Society for Reformation Studies
26th Annual Conference
Tuesday 9 Apr 2019, 14:00 –Thursday 11 Apr 2019, 15.00.
Westminster College, Madingley Road, Cambridge CB3 0AA United Kingdom
The Reformation and Heresy
Since the early church, heresy has been understood to be theological opinion that diverged from agreed, or orthodox, Christian teaching, especially as laid out in the Catholic creeds agreed by the ecumenical councils of the fourth- and fifth centuries. Historians of the early church, however, observe that heresy and orthodoxy were often defined through the same processes and that the naming of orthodoxy was associated with the rejection of positions deemed heretical. The medieval church developed catalogues of heresies which often had little to do with the actual positions of those deemed heretical. How did this complex history of the definition of heresy shape the Reformation? The theological debates that divided the Western church in the sixteenth and seventeenth centuries resulted in multiple confessions, and in a plural doctrinal landscape. What constituted ‘orthodoxy’ became subject to debate as Christians on each side of the emerging confessional divides accused one another of ‘heresy’ and ‘novelty’, and clarified their own doctrinal stances in opposition to those of their opponents.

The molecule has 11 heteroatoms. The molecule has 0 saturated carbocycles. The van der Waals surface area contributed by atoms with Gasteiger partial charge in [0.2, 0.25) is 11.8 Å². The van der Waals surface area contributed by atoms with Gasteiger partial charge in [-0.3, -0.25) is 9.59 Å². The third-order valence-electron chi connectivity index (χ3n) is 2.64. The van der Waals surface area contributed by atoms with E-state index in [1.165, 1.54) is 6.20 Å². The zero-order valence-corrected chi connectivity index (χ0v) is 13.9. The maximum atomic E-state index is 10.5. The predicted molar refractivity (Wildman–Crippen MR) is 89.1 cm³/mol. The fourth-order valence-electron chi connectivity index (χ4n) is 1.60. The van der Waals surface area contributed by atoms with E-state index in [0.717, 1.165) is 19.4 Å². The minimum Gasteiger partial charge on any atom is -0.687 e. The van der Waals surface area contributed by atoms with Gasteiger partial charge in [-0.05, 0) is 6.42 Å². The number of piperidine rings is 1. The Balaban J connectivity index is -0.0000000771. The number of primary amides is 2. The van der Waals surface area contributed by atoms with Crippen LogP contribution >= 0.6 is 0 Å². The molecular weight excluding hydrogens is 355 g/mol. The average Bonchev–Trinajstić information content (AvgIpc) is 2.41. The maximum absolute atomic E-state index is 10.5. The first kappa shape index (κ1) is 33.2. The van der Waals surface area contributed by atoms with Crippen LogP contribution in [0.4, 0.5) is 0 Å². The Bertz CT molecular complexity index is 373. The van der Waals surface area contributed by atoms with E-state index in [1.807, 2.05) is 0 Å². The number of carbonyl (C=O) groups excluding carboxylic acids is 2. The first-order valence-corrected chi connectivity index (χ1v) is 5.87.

This conference explores the theme of heresy — and consequently of orthodoxy – in and after the Reformation. Papers might explore how heresy was defined, and by whom; they might consider the relationships between orthodoxy and heterodoxy, and the ways in which the theological and religious ‘other’ was constructed. They might explore connections between heresy and persecution on the one hand, and toleration on the other. Questions of persecution, martyrdom, and identity arise. How did theologians draw on the theological inheritance of the patristic church? What did they accept, what did they interpret and what did they reject? Which creeds did people use, and why? What did it mean in an increasingly plural doctrinal landscape to lay claim to Christian (or possibly ‘catholic’) orthodoxy?
Leading us in our deliberations will be Dr David Bagchi (Hull), Professor Carlos Eire (Yale) and Professor Charlotte Methuen (Glasgow). As always, papers which reflect the current work of participants, regardless of their relevance to the theme, are welcome. The conference is always particularly keen to hear communications from postgraduate and early career scholars.
Proposed paper titles together with an abstract (100-150 words) should be submitted by 10 January 2019 to Dr Stephen Hampton (email@example.com). Registrations must be received by 31 January 2019.
To regiaster, please go to the conference’s Eventbrite page: https://www.eventbrite.com/e/the-reformation-and-heresy-registration-50669520901
A booking form can also be downloaded here: SRS 2019 Booking Form-2f5zvkk